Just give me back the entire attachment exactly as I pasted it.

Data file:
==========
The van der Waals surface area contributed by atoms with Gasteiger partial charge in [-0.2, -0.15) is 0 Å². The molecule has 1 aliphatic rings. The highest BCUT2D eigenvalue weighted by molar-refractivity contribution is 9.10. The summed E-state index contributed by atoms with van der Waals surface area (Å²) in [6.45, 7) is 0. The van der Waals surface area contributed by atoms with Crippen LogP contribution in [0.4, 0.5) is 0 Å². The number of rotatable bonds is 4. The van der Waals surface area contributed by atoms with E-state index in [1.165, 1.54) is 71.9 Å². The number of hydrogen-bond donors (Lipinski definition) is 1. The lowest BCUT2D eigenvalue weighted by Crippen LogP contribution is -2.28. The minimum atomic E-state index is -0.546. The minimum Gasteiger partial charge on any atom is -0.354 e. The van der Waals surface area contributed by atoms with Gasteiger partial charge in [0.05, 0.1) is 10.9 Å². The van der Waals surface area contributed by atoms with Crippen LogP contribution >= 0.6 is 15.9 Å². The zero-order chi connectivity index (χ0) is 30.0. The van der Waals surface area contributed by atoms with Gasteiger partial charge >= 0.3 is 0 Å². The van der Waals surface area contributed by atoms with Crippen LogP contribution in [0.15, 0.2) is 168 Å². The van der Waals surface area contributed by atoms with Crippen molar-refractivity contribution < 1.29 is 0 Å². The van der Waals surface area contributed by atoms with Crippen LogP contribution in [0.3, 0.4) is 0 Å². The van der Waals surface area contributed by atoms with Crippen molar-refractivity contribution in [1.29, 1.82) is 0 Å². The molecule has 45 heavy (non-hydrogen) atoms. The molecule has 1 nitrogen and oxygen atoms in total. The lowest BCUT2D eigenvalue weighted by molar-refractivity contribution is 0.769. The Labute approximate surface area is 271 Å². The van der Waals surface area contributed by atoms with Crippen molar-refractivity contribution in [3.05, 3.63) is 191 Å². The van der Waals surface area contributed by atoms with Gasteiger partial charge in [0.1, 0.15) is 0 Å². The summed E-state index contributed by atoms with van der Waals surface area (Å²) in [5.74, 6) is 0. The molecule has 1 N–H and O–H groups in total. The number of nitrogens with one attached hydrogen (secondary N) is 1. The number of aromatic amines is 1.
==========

The van der Waals surface area contributed by atoms with Gasteiger partial charge in [-0.2, -0.15) is 0 Å². The molecule has 1 aliphatic rings. The highest BCUT2D eigenvalue weighted by molar-refractivity contribution is 9.10. The summed E-state index contributed by atoms with van der Waals surface area (Å²) in [6.45, 7) is 0. The van der Waals surface area contributed by atoms with Crippen LogP contribution in [0.4, 0.5) is 0 Å². The number of rotatable bonds is 4. The van der Waals surface area contributed by atoms with E-state index in [1.165, 1.54) is 71.9 Å². The number of hydrogen-bond donors (Lipinski definition) is 1. The lowest BCUT2D eigenvalue weighted by Crippen LogP contribution is -2.28. The minimum atomic E-state index is -0.546. The minimum Gasteiger partial charge on any atom is -0.354 e. The van der Waals surface area contributed by atoms with Gasteiger partial charge in [0.05, 0.1) is 10.9 Å². The van der Waals surface area contributed by atoms with Crippen LogP contribution >= 0.6 is 15.9 Å². The zero-order chi connectivity index (χ0) is 30.0. The van der Waals surface area contributed by atoms with Gasteiger partial charge >= 0.3 is 0 Å². The van der Waals surface area contributed by atoms with Crippen LogP contribution in [0.15, 0.2) is 168 Å². The van der Waals surface area contributed by atoms with Crippen molar-refractivity contribution < 1.29 is 0 Å². The van der Waals surface area contributed by atoms with Crippen LogP contribution in [0.3, 0.4) is 0 Å². The van der Waals surface area contributed by atoms with Crippen molar-refractivity contribution in [1.29, 1.82) is 0 Å². The molecule has 45 heavy (non-hydrogen) atoms. The molecule has 1 nitrogen and oxygen atoms in total. The lowest BCUT2D eigenvalue weighted by molar-refractivity contribution is 0.769. The Labute approximate surface area is 271 Å². The van der Waals surface area contributed by atoms with Crippen molar-refractivity contribution in [3.05, 3.63) is 191 Å². The van der Waals surface area contributed by atoms with Gasteiger partial charge in [0.1, 0.15) is 0 Å². The summed E-state index contributed by atoms with van der Waals surface area (Å²) in [5.74, 6) is 0. The molecule has 1 N–H and O–H groups in total. The number of nitrogens with one attached hydrogen (secondary N) is 1. The number of aromatic amines is 1.